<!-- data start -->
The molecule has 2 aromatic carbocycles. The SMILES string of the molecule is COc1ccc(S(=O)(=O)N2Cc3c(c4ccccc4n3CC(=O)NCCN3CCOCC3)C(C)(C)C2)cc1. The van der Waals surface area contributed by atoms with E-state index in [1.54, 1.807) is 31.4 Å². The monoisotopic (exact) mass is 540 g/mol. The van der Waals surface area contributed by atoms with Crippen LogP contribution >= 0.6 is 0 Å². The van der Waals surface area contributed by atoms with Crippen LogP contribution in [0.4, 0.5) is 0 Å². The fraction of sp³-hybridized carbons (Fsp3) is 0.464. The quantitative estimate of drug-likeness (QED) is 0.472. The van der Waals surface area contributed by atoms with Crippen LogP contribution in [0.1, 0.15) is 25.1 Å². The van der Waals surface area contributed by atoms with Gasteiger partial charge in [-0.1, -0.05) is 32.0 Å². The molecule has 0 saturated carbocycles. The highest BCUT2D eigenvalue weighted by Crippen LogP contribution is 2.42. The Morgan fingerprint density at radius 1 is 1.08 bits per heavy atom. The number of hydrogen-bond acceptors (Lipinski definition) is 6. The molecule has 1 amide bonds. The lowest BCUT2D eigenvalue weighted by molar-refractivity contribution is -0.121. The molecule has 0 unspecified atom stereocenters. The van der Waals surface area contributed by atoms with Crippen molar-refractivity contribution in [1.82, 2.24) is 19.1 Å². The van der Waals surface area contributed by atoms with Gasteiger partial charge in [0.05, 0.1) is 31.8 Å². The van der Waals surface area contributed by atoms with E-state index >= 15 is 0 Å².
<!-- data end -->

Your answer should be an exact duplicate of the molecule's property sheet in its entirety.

The molecule has 2 aromatic carbocycles. The SMILES string of the molecule is COc1ccc(S(=O)(=O)N2Cc3c(c4ccccc4n3CC(=O)NCCN3CCOCC3)C(C)(C)C2)cc1. The van der Waals surface area contributed by atoms with E-state index in [1.54, 1.807) is 31.4 Å². The monoisotopic (exact) mass is 540 g/mol. The van der Waals surface area contributed by atoms with Crippen LogP contribution >= 0.6 is 0 Å². The van der Waals surface area contributed by atoms with Crippen LogP contribution in [0.4, 0.5) is 0 Å². The fraction of sp³-hybridized carbons (Fsp3) is 0.464. The quantitative estimate of drug-likeness (QED) is 0.472. The van der Waals surface area contributed by atoms with Crippen LogP contribution in [0.1, 0.15) is 25.1 Å². The van der Waals surface area contributed by atoms with Gasteiger partial charge in [-0.1, -0.05) is 32.0 Å². The molecule has 0 saturated carbocycles. The highest BCUT2D eigenvalue weighted by Crippen LogP contribution is 2.42. The Morgan fingerprint density at radius 1 is 1.08 bits per heavy atom. The number of hydrogen-bond acceptors (Lipinski definition) is 6. The molecule has 1 amide bonds. The lowest BCUT2D eigenvalue weighted by molar-refractivity contribution is -0.121. The molecule has 0 unspecified atom stereocenters. The van der Waals surface area contributed by atoms with Crippen molar-refractivity contribution in [1.82, 2.24) is 19.1 Å². The van der Waals surface area contributed by atoms with Gasteiger partial charge in [0.05, 0.1) is 31.8 Å². The van der Waals surface area contributed by atoms with E-state index >= 15 is 0 Å².